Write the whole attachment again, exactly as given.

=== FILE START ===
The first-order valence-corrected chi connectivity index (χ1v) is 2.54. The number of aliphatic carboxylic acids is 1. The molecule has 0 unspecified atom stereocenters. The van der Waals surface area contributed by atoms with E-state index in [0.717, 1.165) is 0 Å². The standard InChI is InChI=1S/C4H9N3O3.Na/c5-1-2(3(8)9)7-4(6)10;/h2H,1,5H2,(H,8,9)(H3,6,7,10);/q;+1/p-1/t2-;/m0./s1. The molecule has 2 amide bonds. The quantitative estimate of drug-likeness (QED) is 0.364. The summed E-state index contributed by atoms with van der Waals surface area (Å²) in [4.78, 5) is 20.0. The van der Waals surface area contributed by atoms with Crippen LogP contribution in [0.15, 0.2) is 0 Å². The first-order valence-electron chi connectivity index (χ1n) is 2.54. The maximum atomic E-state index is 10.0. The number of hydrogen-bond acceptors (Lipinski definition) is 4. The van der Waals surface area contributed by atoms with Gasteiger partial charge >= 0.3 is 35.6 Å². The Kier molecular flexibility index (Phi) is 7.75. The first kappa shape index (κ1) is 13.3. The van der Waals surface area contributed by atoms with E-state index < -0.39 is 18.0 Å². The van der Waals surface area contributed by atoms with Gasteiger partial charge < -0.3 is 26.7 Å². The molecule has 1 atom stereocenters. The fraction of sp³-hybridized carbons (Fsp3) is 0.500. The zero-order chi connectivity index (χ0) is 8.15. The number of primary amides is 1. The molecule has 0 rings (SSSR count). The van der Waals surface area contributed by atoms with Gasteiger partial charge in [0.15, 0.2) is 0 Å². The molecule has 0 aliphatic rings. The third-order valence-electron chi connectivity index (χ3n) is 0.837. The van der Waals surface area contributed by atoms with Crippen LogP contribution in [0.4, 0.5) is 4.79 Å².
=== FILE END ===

The first-order valence-corrected chi connectivity index (χ1v) is 2.54. The number of aliphatic carboxylic acids is 1. The molecule has 0 unspecified atom stereocenters. The van der Waals surface area contributed by atoms with E-state index in [0.717, 1.165) is 0 Å². The standard InChI is InChI=1S/C4H9N3O3.Na/c5-1-2(3(8)9)7-4(6)10;/h2H,1,5H2,(H,8,9)(H3,6,7,10);/q;+1/p-1/t2-;/m0./s1. The molecule has 2 amide bonds. The quantitative estimate of drug-likeness (QED) is 0.364. The summed E-state index contributed by atoms with van der Waals surface area (Å²) in [4.78, 5) is 20.0. The van der Waals surface area contributed by atoms with Crippen LogP contribution in [0.15, 0.2) is 0 Å². The first-order valence-electron chi connectivity index (χ1n) is 2.54. The maximum atomic E-state index is 10.0. The number of hydrogen-bond acceptors (Lipinski definition) is 4. The van der Waals surface area contributed by atoms with Gasteiger partial charge >= 0.3 is 35.6 Å². The Kier molecular flexibility index (Phi) is 7.75. The first kappa shape index (κ1) is 13.3. The van der Waals surface area contributed by atoms with E-state index < -0.39 is 18.0 Å². The van der Waals surface area contributed by atoms with Gasteiger partial charge < -0.3 is 26.7 Å². The molecule has 1 atom stereocenters. The fraction of sp³-hybridized carbons (Fsp3) is 0.500. The zero-order chi connectivity index (χ0) is 8.15. The number of primary amides is 1. The molecule has 0 rings (SSSR count). The van der Waals surface area contributed by atoms with Gasteiger partial charge in [0.15, 0.2) is 0 Å². The molecule has 0 aliphatic rings. The third-order valence-electron chi connectivity index (χ3n) is 0.837. The van der Waals surface area contributed by atoms with Crippen LogP contribution in [0.4, 0.5) is 4.79 Å².